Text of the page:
Re: [GPG] Re: [Synoptic-L] Synoptic Theory (Trajectories)
- Bruce remarks:
"Jesus's resurrection (please note: a miracle of God, not one performed by Jesus himself, the only Gospel material of which he is the object and not the agent)"
Jeffery Hodges speculates:
What about Luke 1:35? Could we take Gabriel's words to Mary as making Jesus the object of a miracle?
"And the angel answered and said unto her, The Holy Ghost shall come upon thee, and the power of the Highest shall overshadow thee: therefore also that holy thing which shall be born of thee shall be called the Son of God."
Mary would also be an object, but not the only one, right? Or do we need to understand more about how conception was understood by the writer before deciding?
E Bruce Brooks <brooks@...> wrote:
In Response To: Dave G
On: Synoptic Theory (Trajectories)
Dave: If the miracles attributed to Jesus were actually empirical facts to
those around him, then we might expect that belief in them would be the
strongest among those in direct contact with him and that that belief would
fade with distance, he would appear less miraculous and less exceptional
with time. This turns the trajectory on its head.
If, on the other hand, those miracles did not take place, the gradual
emergence of more and more elaborate fictions, over time, seems likely.
Bruce: I somehow don't think so. Following out this expectation almost makes
of Religionsgeschichte a toggle switch, where, if the miracles were known
firsthand by Jesus's contemporaries, they would fade out of the tradition,
whereas if they did NOT exist, the tradition would have supplied them. My
sense of standard model tradition evolution is that no matter where a
movement starts, it tends to pick up aggrandization as it goes, and
miraculous validating events are among the standard sorts of aggrandization.
One of the seventeen things that are interesting in Mark, or in Mark and the
Synoptics taken as a group, is to see what kind of miracles are associated
with different points in the evolving concept of Jesus. Matthew, for
example, likes to double them up. As it might be, the Evangelist's
equivalent of italic type for emphasis.
On the other hand, taking Paul as one early, if not necessarily typical,
witness, it seems that Jesus's resurrection (please note: a miracle of God,
not one performed by Jesus himself, the only Gospel material of which he is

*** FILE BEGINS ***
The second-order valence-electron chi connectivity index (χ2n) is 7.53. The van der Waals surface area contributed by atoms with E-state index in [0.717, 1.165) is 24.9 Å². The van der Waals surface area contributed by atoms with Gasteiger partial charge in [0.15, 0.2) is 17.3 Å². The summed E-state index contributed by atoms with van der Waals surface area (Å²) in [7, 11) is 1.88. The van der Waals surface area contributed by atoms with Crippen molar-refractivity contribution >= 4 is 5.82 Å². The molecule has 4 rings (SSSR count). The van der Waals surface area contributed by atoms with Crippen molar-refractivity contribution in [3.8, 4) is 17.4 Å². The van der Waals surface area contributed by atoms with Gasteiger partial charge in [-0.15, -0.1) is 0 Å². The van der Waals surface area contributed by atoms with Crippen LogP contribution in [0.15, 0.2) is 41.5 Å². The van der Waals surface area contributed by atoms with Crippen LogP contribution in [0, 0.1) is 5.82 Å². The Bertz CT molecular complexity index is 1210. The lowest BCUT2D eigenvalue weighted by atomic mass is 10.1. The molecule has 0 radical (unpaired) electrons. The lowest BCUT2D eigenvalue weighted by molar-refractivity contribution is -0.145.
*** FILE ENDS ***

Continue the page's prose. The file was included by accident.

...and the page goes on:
the object and not the agent) is the big fact for him, that Jesus's words
count for very little, and then more or less in an occasional advisory
household kind of way, and that the miracles of Jesus are conspicuous by
their absence. The healings and exorcisms, never mind the stilling of
various storms, count for nothing as convincement. Thus far the Pauline
In the Gospel tradition, we witness a quite different situation, where
miracles are present more or less from the first, and multiple steadily
thereafter, both within accretional Mark and in the Gospels coming after
Mark. There are at least three subtraditions in the NT - Gospels/Acts,
Epistles, and Johanniniana. Each of them seems almost to be its own separate
A propos, I note with interest (not that this is a point to be developed in
any detail in this environment) that the Caesarean text tradition, at least
for those who accept the existence of such a thing, seems to be confined to
manuscripts which contain only the Gospels. There is apparently no such
thing as a Caesarean reading in the Epistles. This, to me, suggests how
durable the original discourse zones may be, apparently down to the 5th
century (Koridethi) and beyond. And doesn't Marcion wholly ignore the
Johannine leg of the tripod?
E Bruce Brooks
Warring States Project
University of Massachusetts at Amherst
GPG Archive: http://groups.yahoo.com/group/gpg/messages
WS Project Website: http://www.umass.edu/wsp/Yahoo! Groups Links
Ph.D., History, U.C. Berkeley
(Doctoral Thesis: "Food as Synecdoche in John's Gospel and Gnostic Texts")
M.A., History of Science, U.C. Berkeley
B.A., English Language and Literature, Baylor University
Assistant Professor Horace Jeffery Hodges
School of English, Kyung Hee University
1 Hoegi-dong, Dongdaemun-gu
Dr. Sun-Ae Hwang and Dr. Horace Jeffery Hodges
Gunyoung Apt. 102-204
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